Halfway through practice two I was starting to wonder if this move had been a sensible one for Chadwick. Having been almost 1.7s off the leader in practice one and not much closer halfway through practice two, she was looking like her journey was going to be a tough one.

But by the end of practice two the deficit had almost been halved to under a second. In qualifying the gap came down again to 0.8s, despite a mistake on her fastest lap. By the way, the qualifying session turned out to be just eight minutes of clean running!

After two days in the car prior to the race weekend, two practices to get up to speed and then – bang – you’ve got to perform on a treacherous street circuit that caught many of IndyCar’s drivers out, never mind the development categories.

Chadwick has already identified qualifying as one of the places to improve, alongside adapting to the alien Indy NXT car.

“To be very specific, I’ve worked on stabilising the car a lot,” Chadwick added.

“Ultimately for a lap time, I think you need to hustle the hell out of it. So maybe we went a bit away from what would be faster but for me, it was something I found more comfortable. So that’s something I definitely need to work on.

Jamie Chadwick Indy Nxt By Firestone Grand Prix Of St Petersburg By Joe Skibinski Referenceimagewithoutwatermark M74822

“It is more like a rally car. The way you hustle it, the way you work it, I’ll do a lap that I think is quite nice. And then I do a lap where I feel like I’ve made a lot of mistakes and it’s quicker.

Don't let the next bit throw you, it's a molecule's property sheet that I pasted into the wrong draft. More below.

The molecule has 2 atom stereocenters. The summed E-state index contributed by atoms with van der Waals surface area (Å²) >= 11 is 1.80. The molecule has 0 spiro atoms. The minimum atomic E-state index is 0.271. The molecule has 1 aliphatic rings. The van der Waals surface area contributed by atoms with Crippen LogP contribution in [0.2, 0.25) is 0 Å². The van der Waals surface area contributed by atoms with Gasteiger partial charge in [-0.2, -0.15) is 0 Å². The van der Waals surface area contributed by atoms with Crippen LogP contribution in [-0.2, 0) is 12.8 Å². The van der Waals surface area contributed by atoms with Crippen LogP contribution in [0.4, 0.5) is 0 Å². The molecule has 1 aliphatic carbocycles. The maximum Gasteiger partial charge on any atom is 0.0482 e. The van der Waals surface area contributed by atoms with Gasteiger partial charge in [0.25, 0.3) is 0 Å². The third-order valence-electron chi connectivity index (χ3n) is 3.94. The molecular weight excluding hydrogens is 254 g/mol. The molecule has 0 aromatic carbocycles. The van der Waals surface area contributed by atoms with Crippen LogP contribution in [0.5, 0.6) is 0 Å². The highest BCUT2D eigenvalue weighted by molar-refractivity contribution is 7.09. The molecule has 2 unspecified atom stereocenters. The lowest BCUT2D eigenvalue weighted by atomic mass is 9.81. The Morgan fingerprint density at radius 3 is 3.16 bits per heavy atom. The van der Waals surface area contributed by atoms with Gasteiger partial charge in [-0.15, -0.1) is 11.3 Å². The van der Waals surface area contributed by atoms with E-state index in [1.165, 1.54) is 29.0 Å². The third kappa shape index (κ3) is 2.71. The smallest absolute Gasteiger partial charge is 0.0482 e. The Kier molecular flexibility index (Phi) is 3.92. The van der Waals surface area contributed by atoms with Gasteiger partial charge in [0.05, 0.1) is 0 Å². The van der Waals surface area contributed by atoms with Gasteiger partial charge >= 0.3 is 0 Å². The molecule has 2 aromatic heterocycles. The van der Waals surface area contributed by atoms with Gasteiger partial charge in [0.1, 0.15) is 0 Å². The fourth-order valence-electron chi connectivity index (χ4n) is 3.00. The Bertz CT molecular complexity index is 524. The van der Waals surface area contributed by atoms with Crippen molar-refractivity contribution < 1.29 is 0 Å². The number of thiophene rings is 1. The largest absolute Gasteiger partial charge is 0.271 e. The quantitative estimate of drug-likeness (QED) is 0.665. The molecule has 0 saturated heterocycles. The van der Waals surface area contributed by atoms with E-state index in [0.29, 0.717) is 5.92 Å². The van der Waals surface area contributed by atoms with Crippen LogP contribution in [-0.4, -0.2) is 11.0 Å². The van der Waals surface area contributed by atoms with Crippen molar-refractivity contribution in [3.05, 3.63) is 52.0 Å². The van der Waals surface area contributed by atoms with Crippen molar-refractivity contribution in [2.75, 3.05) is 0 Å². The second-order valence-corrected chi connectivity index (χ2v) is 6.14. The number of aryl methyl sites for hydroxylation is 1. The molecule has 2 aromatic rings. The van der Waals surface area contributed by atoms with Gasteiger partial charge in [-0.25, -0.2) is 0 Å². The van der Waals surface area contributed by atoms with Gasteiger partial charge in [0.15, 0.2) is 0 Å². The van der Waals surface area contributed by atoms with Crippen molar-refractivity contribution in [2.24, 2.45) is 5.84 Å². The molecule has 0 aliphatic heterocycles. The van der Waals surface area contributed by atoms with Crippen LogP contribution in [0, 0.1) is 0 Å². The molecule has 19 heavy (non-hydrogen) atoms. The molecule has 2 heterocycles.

“But it’s a challenge that I actually really enjoy. It’s physical, it’s tough, but it’s a little bit more pure than some of the other racing with tyre degradation and stuff like that.

“In our eight-minute qualifying session, I definitely didn’t leave it all out there and so I’m kicking myself about that. And that’s something I’m going to learn I think throughout the year.”

It does sound like a lot, 0.8s, and it meant 18th on the 19-car grid, but Chadwick can certainly recover from that, especially at tracks like Barber which will feel much more like the permanent road courses she’s used to.

In qualifying in 2023, Jacob Abel was the top returning driver in qualifying in second. He was 0.0660s off pole, but in 2022 he’d been 1.1 seconds off, further away than Chadwick.

That’s not exactly a perfectly fair comparison, as Abel drives for his family-run team that has resources but not the experience of Chadwick’s Andretti squad, which set pole in that session with reigning USF2000 champion Louis Foster. But Foster raced here last year and has grown familiar with the style of US racing. Chadwick’s still on that journey.

The race was also messy for Chadwick who collided with Jagger Jones and later hit the wall at Turn 4 which meant she was a lap down by the end. Getting to the end of races mistake-free has to be a priority to expedite the learning process.

I’m not making excuses, and this certainly wasn’t the debut of a driver who looks ready for F1. But given what we saw in St Pete, it’s not ridiculous to think that by the end of the year Chadwick could be a top five threat and even better if things come her way.

I’ll be honest, I’m not sure I would have agreed with that before this weekend.

The field is so close – 0.8s split the whole grid and just over three tenths separated the top 10 in qualifying – and that means this is a start that is better than it looked on paper for Chadwick.

So many female drivers have jumped straight into IndyCar from other series but few have come up from Indy Lights recently. If Chadwick does master the Indy NXT car and start to deliver more consistent performances she’ll be a much better driver because of it.